As usual, it all starts to unravel as soon as Balls gets to the public finances. His position is blunt and straightforward: that "Labour needs strong leadership to make a credible argument against slashing public spending and raising VAT, which will increase unemployment and risk a double-dip recession." Ok, there's a place in the debate for someone questioning the depth and pace of the government's cuts. But Balls's aggressive insistence on this point doesn't quite chime with a Demos/YouGov poll today, which suggests that many Labour voters switched support in the election because "they believed that state spending had reached – or even breached – acceptable limits".*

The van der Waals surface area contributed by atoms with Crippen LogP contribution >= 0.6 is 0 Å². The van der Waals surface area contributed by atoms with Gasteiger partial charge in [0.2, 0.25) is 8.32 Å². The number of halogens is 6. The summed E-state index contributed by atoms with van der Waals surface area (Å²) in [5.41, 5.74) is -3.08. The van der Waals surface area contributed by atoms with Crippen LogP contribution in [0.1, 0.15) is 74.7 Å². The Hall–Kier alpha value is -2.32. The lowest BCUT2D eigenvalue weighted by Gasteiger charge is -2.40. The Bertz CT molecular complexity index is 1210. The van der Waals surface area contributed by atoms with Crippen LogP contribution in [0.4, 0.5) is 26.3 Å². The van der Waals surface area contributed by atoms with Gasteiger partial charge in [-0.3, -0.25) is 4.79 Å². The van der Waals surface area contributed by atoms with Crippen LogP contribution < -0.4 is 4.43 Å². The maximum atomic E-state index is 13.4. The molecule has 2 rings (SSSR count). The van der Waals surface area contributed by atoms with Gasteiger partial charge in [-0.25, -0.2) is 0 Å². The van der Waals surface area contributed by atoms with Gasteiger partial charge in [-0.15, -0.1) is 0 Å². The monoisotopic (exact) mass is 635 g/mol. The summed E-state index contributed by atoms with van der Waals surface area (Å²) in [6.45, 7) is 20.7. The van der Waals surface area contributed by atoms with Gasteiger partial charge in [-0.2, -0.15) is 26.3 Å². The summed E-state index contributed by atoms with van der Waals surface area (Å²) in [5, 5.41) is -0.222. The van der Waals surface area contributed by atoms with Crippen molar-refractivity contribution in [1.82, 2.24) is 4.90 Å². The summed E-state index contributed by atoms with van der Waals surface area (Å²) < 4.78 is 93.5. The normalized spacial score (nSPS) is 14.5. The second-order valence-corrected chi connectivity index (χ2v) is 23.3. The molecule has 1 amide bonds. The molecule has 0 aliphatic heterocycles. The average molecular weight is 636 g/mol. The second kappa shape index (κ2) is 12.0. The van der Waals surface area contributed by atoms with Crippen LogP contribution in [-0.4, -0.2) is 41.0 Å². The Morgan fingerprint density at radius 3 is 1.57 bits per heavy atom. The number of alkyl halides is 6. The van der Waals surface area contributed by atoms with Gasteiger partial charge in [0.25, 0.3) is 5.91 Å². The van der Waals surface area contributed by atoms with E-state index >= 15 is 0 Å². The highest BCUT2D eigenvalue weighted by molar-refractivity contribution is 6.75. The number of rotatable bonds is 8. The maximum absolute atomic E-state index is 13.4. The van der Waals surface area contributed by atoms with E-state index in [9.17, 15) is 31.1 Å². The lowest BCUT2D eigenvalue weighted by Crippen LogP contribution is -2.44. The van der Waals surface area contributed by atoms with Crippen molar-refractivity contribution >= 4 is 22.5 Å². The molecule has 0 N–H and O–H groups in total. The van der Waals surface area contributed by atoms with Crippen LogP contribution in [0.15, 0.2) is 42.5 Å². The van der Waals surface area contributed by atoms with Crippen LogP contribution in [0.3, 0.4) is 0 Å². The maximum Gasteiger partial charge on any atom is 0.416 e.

Balls's approach will probably be to claim that at least he's being upfront about his position – which isn't entirely untrue. None of the Labour leadership contenders, including Balls, have set out their detailed thoughts on fiscal policy. But Balls has still done more than enough to establish himself as the anti-cuts candidate.
* That poll also has the eyecatching finding that, "a third of those who stuck with Labour believed that the priority for the NHS was to avoid cuts". Which could strengthen or undermine the Tories' decision to ringfence health spending, depending on how you look at it.